Why fast-track should fail

My House colleagues and I may soon be voting on legislation to fast-track trade deals through Congress. The bill has some powerful backers, from the Republican leadership to the president himself. Why, then, are so many members of Congress, Republicans and Democrats alike, ready to vote it down?

Why are experts from every academic discipline and all points on the ideological spectrum — including Nobel laureate Joseph Stiglitz, MIT economist Simon Johnson, former Secretary of Labor Robert Reich and Reagan appointee Clyde Prestowitz —questioning fast-track or the trade deals it is designed to support?


To me, the answer is simple: because this is not a theoretical debate. Everyone can see the results of bad trade policy playing out right now, in real time.

The U.S.-Korea Free Trade Agreement, in force since 2012, has already cost the U.S. economy 75,000 jobs, according to the Economic Policy Institute. The next in line, the Trans-Pacific Partnership, or TPP, is built on the same model. It forces Americans to compete with low-wage workers in poor countries like Vietnam. And where U.S.-Korea had just two parties, the TPP has 12, representing 40 percent of the global economy.

We are not deterred by the fast-track bill’s so-called negotiating objectives on labor rights, human rights, environmental protections, access to medicine, preventing currency abuse and a host of other issues. These objectives are little more than a wish list — they have no teeth. Even if they were enforceable, history tells us it would not matter. In practice, when such protections have been included in trade deals, they have not been enforced. That is the record of the current administration.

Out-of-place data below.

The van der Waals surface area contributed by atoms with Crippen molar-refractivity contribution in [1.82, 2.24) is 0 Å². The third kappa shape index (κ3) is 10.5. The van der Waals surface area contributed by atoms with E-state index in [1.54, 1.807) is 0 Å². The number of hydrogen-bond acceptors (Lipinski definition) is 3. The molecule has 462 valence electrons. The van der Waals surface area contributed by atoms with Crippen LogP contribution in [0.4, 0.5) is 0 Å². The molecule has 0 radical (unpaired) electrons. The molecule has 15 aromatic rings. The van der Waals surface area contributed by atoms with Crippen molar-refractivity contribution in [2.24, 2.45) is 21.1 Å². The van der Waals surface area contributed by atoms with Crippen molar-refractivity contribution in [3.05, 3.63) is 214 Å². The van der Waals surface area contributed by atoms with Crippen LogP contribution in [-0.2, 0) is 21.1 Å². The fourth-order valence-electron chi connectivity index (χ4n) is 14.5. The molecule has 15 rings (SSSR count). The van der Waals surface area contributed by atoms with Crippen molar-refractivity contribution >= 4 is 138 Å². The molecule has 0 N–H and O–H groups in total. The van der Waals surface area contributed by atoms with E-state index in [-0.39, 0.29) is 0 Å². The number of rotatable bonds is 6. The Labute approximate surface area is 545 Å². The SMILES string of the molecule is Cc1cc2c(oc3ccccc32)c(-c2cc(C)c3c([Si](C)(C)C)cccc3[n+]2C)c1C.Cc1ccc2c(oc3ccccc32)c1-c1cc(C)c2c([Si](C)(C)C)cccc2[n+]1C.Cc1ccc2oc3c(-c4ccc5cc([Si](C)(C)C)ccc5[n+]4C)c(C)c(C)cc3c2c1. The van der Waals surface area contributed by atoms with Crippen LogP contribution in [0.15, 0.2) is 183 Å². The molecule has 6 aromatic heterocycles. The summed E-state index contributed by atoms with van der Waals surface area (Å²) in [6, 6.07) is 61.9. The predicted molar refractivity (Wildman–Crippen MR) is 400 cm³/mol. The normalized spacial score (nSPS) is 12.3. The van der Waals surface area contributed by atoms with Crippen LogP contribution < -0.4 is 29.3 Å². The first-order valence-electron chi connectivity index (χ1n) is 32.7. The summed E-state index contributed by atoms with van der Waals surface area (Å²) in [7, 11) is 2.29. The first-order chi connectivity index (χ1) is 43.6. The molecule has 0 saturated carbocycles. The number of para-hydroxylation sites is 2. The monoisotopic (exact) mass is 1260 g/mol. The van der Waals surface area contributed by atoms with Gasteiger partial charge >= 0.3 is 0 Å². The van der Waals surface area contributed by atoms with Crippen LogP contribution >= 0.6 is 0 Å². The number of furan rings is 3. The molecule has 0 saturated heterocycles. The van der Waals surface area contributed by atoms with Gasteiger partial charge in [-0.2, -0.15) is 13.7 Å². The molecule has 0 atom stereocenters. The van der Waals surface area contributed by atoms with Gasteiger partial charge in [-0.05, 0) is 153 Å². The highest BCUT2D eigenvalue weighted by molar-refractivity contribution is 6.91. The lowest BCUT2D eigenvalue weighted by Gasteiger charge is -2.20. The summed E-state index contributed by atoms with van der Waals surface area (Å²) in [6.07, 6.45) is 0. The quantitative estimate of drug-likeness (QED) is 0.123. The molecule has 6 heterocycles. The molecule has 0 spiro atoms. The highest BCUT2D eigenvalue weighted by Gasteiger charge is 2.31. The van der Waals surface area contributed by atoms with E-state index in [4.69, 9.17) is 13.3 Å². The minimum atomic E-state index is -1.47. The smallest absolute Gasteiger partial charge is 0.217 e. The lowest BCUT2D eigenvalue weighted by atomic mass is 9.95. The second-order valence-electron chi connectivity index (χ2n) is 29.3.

A study released in December by the Government Accountability Office concluded that labor standards in the U.S.-Colombia Free Trade Agreement failed to improve conditions in Colombia — or any other developing country under similar provisions. Even after these standards were supposedly strengthened, more than 100 Colombian union organizers were assassinated, and hundreds more were threatened with murder.

Just last week, the nonprofit Environmental Investigation Agency reported that Peru — a partner in the TPP — was facing an epidemic of illegal logging because of a “complete failure” on the part of either party in the U.S.-Peru Free Trade Agreement to enforce environmental obligations.

The administration has announced that the TPP will not even include standards dealing with another flagrant abuse, currency manipulation. Economist and Peterson Institute founder C. Fred Bergsten — a supporter of the TPP — has found that this practice has cost the U.S. as many as 5 million jobs. One of the worst historical offenders, Japan, is a TPP country. So, as Dr. Bergsten says, failure to include an enforceable currency manipulation chapter in the agreement represents a colossal missed opportunity. It means that any economic gains could be wiped out overnight by other countries — our own trade partners — cheating on exchange rates.

At the same time, trade agreements now allow foreign governments and corporations to challenge U.S. laws as “barriers to trade.” Last month, a World Trade Organization tribunal rejected U.S. country of origin food labeling rules. Many of us struggled long and hard to put those rules in place, but with a stroke of its pen an anonymous bureaucracy was able to destroy them. Legislation to repeal the rules is already making its way through Congress.

Literally no domestic regulation is safe — including our food safety laws. Inspectors at American ports are already struggling now to cope with a deluge of potentially toxic seafood from TPP countries like Vietnam and Malaysia. The TPP could take away the tools they need to do their jobs just as it increases imports from these countries still further.

Fast-track has always faced bipartisan opposition, no matter who is in the Oval Office. Despite repeated requests, Congress has only allowed it to be in force for five of the past 21 years. And the current fast-track bill is scarcely any different from the one that died in the House last year.

After all the suffering trade agreements have put our country through, my colleagues and I will not throw away our duty and constitutional authority to scrutinize them. The stakes are simply too high.

DeLauro has represented Connecticut’s 3rd Congressional District since 1991. She sits on the Appropriations Committee.